Tracking ingagi (gorillas!)

Igisura and Intovu: Poison and antidote
I had a little bit of time to step back from the project and take in some of the country, and so we decided to see about the mountain gorillas in the north along the Rwanda-DRC-Uganda border in Virunga National Park.

Of the many things that the guidebooks don’t tell you about tracking gorillas are the stinging nettles covering every inch of the landscape. Igisura, as they are called in Kinyarwanda, grow up to 10 feet high but can also creep along the ground. In any of its varieties, a brush of bare skin against a leaf or stem causes an immediate burning and itching sensation that slowly devolves into a dull throbbing reminiscent of chronic arthritis (I’m told) that will disappear after about 24 hours.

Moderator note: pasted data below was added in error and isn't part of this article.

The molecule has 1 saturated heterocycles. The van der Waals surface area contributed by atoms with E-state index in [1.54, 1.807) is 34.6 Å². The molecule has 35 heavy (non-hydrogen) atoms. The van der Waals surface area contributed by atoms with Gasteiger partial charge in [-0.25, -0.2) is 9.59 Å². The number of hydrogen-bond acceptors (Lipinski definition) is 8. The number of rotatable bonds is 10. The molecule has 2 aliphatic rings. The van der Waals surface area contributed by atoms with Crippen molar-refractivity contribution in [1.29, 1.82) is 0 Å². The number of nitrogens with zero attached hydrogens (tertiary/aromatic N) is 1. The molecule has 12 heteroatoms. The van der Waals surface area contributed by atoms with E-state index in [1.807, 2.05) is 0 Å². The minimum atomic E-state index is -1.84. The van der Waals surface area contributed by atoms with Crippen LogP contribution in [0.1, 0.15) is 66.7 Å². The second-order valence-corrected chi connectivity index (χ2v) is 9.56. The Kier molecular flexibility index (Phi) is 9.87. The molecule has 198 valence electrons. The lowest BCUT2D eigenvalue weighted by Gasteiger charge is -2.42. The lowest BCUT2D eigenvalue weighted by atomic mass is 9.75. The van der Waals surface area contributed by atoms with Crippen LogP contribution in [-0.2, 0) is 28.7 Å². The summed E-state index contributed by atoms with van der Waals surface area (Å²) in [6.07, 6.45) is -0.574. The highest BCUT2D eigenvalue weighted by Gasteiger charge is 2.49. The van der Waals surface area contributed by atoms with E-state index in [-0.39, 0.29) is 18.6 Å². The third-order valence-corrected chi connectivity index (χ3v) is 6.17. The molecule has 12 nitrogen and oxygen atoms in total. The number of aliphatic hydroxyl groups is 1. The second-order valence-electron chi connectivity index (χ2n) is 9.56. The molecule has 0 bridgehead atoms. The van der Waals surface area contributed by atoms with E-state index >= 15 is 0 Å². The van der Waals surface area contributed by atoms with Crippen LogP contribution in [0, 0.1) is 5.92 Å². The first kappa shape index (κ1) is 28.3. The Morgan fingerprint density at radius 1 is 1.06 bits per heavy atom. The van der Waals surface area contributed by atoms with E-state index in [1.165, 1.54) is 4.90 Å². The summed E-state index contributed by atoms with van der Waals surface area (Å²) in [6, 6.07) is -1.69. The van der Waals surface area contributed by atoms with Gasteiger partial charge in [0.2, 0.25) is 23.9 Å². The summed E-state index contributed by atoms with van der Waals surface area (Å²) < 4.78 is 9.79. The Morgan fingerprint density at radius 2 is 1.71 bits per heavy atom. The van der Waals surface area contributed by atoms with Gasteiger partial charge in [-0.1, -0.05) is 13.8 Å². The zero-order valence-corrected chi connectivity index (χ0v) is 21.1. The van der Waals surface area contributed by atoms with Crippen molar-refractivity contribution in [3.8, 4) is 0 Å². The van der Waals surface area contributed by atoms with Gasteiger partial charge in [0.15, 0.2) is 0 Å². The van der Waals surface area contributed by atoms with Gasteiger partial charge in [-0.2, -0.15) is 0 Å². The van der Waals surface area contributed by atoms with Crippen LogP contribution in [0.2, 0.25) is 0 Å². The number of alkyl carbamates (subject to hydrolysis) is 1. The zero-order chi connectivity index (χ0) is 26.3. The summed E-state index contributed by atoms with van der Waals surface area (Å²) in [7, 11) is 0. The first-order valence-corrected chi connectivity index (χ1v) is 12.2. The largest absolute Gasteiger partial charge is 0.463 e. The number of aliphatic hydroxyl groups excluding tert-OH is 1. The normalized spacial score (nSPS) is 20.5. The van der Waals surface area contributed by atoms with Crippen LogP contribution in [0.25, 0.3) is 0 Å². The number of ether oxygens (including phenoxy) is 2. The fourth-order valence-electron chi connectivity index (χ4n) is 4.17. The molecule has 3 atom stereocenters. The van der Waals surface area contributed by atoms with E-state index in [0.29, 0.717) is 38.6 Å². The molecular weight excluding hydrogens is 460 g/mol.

After I grabbed a stalk trying to steady myself in knee-deep mud, our intrepid guide Felix, who has spent more than 20 years habituating gorillas and golden monkeys all over the Great Lakes region, picked a leaf from the intovu plant and showed me how to rub the white milk seeping out onto my skin. I felt immediate and complete relief, and wondered, when we finally saw the gorilla babies covered in stinging nettle burrs, whether their playful rolling around on and stomping of certain grasses belied their own knowledge of medicinal plants.

She’s got some burrs in her furs.


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